There are also specially designed sand stakes for use in softer sand. These are much larger than regular stakes – with the added surface area needed to dig in and grip the softer sand.
Sandbag pockets are typically built into the bottom portions of the tent’s walls. These are great for use in soft sand – all you need to do is shovel several large scoops of sand in – and you’ve got yourself a makeshift sandbag.
If conditions are particularly gusty or stormy, you can use both sandbags and stakes in tandem. Many tents also come bundled with outrigger ropes for adding extra stakes.
Proper ventilation is an important consideration, especially if you’ve got small children around. A tent without good ventilation can quickly turn into a hotbox, acting to heat up its inhabitants rather than cool them down.
Most of the tents above have two or three zippered side windows. These are great for when you want a nice cross breeze going, and can be shut when you want a bit more privacy.
Beach tents will generally have an open front design, allowing airflow and an unobstructed view of the water. Some feature an optional removable back wall – allowing even more airflow – and turning the tent into more of a beach canopy.
Depending on where you plan to use your beach tent, transportation can be an important consideration. If you’re taking it on vacation, you’ll want to be sure it can fit inside your luggage or carry-on bags.
Most of the tents reviewed above are fairly lightweight, weighing between 5 and 10 lbs. when folded inside their cases.
Keep in mind when you’re already carrying an umbrella, cooler, and beach chairs, any extra weight can be a major pain. A good beach cart or wagon can save you the headache and make transporting all your gear to the beach a breeze.
This one comes down to personal preference. Some tents come with a closed bottom and some have open bottoms allowing you to sit directly on the sand.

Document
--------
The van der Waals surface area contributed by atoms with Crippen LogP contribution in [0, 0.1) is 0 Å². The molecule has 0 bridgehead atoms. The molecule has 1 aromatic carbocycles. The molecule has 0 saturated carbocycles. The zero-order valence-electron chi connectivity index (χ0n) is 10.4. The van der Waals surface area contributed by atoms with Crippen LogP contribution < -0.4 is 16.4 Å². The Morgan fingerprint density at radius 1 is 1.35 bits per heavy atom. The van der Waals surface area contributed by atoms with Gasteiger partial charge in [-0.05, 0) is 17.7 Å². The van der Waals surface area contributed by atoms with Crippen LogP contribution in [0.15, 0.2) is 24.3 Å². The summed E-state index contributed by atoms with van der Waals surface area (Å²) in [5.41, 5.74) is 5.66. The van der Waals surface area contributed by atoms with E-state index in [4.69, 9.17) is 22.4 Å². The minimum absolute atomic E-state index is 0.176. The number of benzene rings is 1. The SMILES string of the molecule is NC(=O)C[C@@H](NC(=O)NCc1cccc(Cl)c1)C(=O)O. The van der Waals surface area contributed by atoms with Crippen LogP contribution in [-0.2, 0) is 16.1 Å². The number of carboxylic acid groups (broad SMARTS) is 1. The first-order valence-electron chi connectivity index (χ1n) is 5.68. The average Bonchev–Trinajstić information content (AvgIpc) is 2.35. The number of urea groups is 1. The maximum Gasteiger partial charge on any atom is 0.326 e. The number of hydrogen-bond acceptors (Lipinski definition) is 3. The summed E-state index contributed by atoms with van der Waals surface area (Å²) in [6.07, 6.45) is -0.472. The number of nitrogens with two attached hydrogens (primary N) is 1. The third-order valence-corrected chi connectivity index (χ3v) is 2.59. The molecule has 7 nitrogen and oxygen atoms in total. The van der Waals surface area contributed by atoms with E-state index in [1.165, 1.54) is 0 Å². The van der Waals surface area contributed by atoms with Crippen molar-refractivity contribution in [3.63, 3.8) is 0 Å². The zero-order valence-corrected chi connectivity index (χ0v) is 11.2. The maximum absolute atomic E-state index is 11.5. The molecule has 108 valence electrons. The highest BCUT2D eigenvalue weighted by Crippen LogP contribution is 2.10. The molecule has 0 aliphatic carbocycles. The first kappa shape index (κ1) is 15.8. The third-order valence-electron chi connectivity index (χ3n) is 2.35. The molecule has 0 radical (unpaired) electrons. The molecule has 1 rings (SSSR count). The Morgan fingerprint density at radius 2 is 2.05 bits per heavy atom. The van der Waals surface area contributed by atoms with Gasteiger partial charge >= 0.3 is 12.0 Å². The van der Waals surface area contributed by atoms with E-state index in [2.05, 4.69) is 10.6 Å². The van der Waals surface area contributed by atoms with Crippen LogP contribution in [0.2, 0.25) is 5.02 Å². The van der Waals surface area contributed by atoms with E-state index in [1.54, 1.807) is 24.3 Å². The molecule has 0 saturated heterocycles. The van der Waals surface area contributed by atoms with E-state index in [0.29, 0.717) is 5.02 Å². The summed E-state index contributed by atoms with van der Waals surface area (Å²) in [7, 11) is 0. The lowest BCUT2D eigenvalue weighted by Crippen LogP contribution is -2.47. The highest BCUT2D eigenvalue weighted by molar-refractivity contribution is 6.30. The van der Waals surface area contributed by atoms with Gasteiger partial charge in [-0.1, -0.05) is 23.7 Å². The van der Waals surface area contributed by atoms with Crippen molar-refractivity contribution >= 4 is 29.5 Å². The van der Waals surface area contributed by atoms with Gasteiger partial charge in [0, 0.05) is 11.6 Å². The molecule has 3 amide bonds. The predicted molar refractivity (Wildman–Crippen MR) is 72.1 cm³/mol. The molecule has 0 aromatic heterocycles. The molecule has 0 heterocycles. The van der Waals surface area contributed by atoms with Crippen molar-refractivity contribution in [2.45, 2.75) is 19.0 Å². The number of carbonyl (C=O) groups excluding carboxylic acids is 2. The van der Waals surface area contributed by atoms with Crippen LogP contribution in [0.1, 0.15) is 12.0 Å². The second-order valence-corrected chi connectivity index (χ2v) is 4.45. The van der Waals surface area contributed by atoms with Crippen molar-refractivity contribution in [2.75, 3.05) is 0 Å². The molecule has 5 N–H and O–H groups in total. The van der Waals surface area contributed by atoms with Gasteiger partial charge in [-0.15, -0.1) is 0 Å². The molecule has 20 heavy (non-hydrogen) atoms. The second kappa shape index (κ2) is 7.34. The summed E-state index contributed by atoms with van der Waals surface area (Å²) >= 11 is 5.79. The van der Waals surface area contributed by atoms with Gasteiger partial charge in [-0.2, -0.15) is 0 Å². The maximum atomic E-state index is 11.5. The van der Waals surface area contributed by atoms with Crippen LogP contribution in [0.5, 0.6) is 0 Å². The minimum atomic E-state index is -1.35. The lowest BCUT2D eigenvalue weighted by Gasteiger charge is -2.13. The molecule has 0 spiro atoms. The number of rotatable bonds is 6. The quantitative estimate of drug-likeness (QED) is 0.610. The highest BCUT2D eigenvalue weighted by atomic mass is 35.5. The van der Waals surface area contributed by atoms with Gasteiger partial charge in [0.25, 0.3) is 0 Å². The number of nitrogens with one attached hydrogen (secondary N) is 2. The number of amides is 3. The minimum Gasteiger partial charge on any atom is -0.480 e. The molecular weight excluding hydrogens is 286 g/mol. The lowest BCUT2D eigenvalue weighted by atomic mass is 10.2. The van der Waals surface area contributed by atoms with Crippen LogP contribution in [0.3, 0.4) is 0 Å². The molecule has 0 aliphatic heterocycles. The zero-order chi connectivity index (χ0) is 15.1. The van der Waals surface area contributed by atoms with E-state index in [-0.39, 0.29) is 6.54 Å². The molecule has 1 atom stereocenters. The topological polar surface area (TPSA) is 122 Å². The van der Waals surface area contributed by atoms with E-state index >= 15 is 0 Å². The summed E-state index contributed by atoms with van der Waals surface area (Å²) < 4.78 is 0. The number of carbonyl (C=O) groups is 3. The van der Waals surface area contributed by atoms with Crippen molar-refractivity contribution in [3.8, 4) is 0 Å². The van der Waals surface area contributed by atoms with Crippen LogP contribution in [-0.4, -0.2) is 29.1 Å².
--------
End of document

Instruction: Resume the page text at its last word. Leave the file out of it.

Closed bottomed tents are great for keeping moisture out, protecting you from bugs like gnats and sand fleas, and providing a barrier from particularly hot sand. The downside is sand will inevitably work its way inside, which can be annoying to remove.
Open bottomed tents function more like beach canopies, providing shade, but still exposing you directly to the sand. They’re super low maintenance, as sand won’t get tracked inside them from outside. If you decide an open-bottomed tent, make sure to bring some good beach towel or mats with you to protect you from the elements.
There are several beach tent add-ons to be on the lookout for. Most aren’t strictly necessary but can be handy depending on how you plan to use your tent.
Many tents will come with some form of internal pockets for stashing important gear like cameras, cellphones, GoPro mounts, portable speakers and the like. The pockets are suspended above the ground, so if a sudden downpour occurs, your gear won’t get soaked.
Extended Front Enclosure
This is a particularly handy feature to have on any beach tent. The front material extends out in front of the tent, giving you ample space to spread out your towels and gear without getting them covered in sand. Many of these enclosures also double as a front door – allowing you to close them for privacy when you want to change clothes or take a nap.
Waterproofing is important – you don’t want to get soaked in a sudden downpour! All the beach tents above are waterproof, but some will have higher waterproof ratings than others. If you’re planning on using your tent in particularly wet environments, make sure to go with a higher waterproof rating.
A hanging/drying rack always comes in handy at the beach. You can dry swimsuits, towels, and even kid’s snorkel gear. You can also hang portable Bluetooth speakers and other electronic gear – keeping them away from the sand and water. \
Families looking for a good beach tent will always find something useful to do with a drying rack.
I’ve loved being in the outdoors for as long as I can remember. I grew up fishing, canoeing, and camping throughout the Okanagan Valley in British Columbia. It’s what lead me to start this site and share my passions for fishing, diving, kayaking and more. Nowadays you can find me writing about my passions or (preferably!) preparing for my next outdoor adventure.